Columnist image
Bob Weeks

TSN Senior Reporter


OAKVILLE, ONT. -- As play continues at the RBC Canadian Open this week, it might be a bit premature to write the obituary for the course on which it is being held.

If it has its way, the owner of Glen Abbey, Clublink, will soon turn the fairways into driveways. It’s put forth a plan to build 3,300 homes on the land that Jack Nicklaus turned into a semi-permanent home for the national championship.

That’s still not a sure thing and even if it is, it will be a few years before any shovels hit the ground. A spirited community effort is trying to thwart the development.

With that delay, Golf Canada is going to get at least one and possibly two more Opens out of the Abbey, a course that has proven successful as a host site from both a competitive and a financial standpoint.

On Saturday, Laurence Applebaum, Golf Canada’s CEO, confirmed that Glen Abbey will play host in 2018 and also saying that an announcement on the 2019 event is imminent.

Abbey or no Abbey, he also made it apparent that it’s unlikely the RBC Canadian Open will be leaving the Greater Toronto Area any time soon, a move that will no doubt disappoint golf fans in other parts of the country. However the tournament is a business and in past years when it’s been held in other Canadian cities, it’s lost money, something Golf Canada can’t really afford right now.

The last time the tournament was held outside Toronto was in 2014 at Royal Montreal. That event lost $1 million, a huge blow to an organization that uses funds generated from the Open to operate other golf programs.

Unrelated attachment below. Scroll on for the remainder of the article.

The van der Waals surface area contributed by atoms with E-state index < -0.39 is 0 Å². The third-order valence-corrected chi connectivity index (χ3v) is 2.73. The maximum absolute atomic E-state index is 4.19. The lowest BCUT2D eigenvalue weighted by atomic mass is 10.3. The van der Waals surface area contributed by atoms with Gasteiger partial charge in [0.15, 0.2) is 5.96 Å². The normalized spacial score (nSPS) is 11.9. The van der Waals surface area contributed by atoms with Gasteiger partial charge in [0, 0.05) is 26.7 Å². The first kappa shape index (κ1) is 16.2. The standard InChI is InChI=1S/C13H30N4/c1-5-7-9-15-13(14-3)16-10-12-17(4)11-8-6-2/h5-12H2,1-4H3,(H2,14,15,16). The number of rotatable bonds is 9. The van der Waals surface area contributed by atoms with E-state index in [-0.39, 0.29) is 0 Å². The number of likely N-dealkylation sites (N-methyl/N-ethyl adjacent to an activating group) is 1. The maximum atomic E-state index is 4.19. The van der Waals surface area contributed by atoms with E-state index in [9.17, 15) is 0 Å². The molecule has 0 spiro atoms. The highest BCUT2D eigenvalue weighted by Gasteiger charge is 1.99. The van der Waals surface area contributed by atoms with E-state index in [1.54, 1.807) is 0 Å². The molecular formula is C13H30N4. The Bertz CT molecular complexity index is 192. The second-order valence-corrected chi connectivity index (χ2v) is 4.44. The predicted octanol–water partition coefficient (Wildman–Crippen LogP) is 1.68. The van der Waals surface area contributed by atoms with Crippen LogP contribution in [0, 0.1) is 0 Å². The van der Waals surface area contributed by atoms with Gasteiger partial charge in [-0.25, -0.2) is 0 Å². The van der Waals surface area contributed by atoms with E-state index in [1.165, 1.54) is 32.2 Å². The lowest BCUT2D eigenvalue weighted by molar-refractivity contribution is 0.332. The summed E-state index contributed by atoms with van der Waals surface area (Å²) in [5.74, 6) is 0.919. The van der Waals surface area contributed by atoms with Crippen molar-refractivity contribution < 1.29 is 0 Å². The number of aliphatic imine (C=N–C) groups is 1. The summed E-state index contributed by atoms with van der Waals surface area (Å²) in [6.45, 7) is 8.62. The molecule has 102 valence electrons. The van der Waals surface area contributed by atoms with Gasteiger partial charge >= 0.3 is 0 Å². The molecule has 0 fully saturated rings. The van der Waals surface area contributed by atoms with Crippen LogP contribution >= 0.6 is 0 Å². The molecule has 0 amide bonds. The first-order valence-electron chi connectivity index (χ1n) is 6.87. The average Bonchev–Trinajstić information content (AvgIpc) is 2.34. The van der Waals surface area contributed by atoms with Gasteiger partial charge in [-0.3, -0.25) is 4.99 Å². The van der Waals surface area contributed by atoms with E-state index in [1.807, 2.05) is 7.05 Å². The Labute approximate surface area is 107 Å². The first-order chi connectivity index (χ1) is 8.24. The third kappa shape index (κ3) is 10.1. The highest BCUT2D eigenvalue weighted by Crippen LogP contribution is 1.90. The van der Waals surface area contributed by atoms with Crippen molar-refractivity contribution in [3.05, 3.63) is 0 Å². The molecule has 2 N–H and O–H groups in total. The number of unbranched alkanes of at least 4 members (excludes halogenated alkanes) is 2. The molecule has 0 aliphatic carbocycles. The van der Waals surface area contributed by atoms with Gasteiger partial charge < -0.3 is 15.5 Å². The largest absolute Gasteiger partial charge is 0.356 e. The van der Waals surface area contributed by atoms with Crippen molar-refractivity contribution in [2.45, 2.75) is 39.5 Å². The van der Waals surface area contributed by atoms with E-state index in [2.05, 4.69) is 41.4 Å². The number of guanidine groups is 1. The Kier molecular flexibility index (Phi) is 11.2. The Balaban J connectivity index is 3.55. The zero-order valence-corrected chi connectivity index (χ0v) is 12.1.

“We have so many events that we run across Canada, but really we feel as an operational staff, as a world-class facility, it's really important to be in the central core of the GTA,” he stated. “It's really something that's important fundamentally to our business and our partners. And so that's our outlook.”

Where exactly Golf Canada might play the tournament if the Abbey disappears remains to be seen, however plans are already underway to build a new course that may rectify that. Nicklaus has made two trips to the area to survey a number of possible locations that include re-developing existing courses as well as building on undeveloped ground. It’s likely that he would be the lead designer possibly with a Canadian co-designer.

Right now the area at the top of the wish list is in Halton Region but other possible spots are located in Vaughan and Burlington.

“Our hope is having a long-term site strategy and something that we can really have all of our golf fans enjoy and get behind is really what our goal is,” Applebaum said.

Of course a new course would need money to be built and that part of the plan is still not locked down. It’s possible a partnership with a company such as Clublink could help but for the moment, the financial plan is still to be determined.

If a new course isn’t ready by 2020 and Glen Abbey does fall to development, possible hosts include Hamilton G&CC, St. George’s G&CC and Coppinwood Golf Club, all of which have expressed varying degrees of interest in the tournament.

That would be a mid-term strategy according to Applebaum, with the goal being another permanent site sometime in the future. This week, however, Glen Abbey is providing a solid – albeit somewhat soft – test for the best players on the PGA Tour as it has for 28 previous editions. How many more times it will do that is yet to be seen.